50. War Times

I just finished an amazing book, War in Val D’Orcia, by Iris Origo. Iris was an Englishwoman married to an Italian marchese. During World War II, they turned their 15th-century Tuscan farm estate, La Foce, into a home for refugee Italian children whose homes were in populated areas that were susceptible to bombing, or who were recovering from tuberculosis. This book, published in 1947, is her diary from January 1943 to July 1944, covering the time after Italy surrendered but was under Nazi domination. During this period, central Italy was occupied by the Germans, supported by Fascist loyalists. Italian partisans were fighting for liberation and praying for the breakthrough of the Allied forces.

My father would talk about tales he heard from his hometown at that time (he was safely in America during the war) where if one German was killed in a particular town, they would execute scores of young men, forcing their mothers to watch. While an occasional German comes across in Ms. Origo’s diary as decent and honorable, most come across as rapacious sadists — killing, raping, imprisoning, and destroying with impunity. Given the risks she and her husband took to shelter, both openly and surreptitiously, not just Italians, but escaped British and American prisoners of war, it is amazing they made it through the war alive.

This book is a true diary, chronicling a daily life constrained by fear, punctuated by terror, grief and outrage, dealing with everything from escaped British POWs to Allied bombing to malnourished babies to peasants executed for no real reason except to instill fear and maintain control. Origo writes about one of her Italian neighbors during that terrible time, who was begging for food to feed a British soldier he was harboring, at great risk to himself:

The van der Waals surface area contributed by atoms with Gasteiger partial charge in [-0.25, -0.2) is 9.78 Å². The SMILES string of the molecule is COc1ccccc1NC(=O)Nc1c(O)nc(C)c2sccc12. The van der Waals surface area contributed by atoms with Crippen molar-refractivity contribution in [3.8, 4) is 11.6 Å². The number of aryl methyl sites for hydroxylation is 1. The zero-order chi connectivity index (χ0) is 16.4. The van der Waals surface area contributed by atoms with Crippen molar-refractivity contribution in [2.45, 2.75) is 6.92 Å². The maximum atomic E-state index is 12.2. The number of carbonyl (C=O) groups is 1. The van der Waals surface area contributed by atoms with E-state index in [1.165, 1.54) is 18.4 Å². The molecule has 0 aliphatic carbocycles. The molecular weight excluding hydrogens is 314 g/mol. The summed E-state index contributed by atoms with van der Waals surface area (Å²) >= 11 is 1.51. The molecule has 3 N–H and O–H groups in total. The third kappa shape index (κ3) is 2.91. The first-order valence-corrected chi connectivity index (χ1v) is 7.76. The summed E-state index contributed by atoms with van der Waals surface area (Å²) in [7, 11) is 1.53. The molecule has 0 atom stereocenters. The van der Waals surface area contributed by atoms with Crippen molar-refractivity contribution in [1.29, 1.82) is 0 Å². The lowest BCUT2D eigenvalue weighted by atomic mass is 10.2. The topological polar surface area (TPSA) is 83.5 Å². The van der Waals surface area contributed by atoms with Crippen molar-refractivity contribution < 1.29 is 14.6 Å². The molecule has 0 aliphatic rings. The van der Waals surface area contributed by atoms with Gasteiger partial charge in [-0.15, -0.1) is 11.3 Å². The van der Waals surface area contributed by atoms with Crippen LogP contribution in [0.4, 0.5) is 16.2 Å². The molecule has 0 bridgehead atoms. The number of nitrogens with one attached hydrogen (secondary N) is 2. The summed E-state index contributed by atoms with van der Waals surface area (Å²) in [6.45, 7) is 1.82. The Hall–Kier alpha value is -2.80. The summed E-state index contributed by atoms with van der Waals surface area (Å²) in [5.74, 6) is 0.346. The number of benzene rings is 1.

Much has been said in these times, and not least by the Italians themselves, about Italian cowardice and Italian treachery. But here is a man (and there are hundreds others like him) who has run the risk of being shot, who shared his family’s food to the last crumb, and who has lodged, clothed, and protected four strangers for over three months — and who now proposes continuing to do so, while perfectly aware of all the risks he is running. What is this, if not courage and loyalty?

How did these people, then, get mixed up with the wrong side of history to begin with? This has always been a mystery to me. Luckily, Origo’s diaries from 1939-1940, A Chill in the Air, have just been published. I’ve already ordered the book, and I expect to find some insights there.

La Foce has now been restored from the ravages of war, and is considered one of the premier estates and gardens in all of Italy. My friends Sharon and Sandy Ewing visited recently, and shared these photos.

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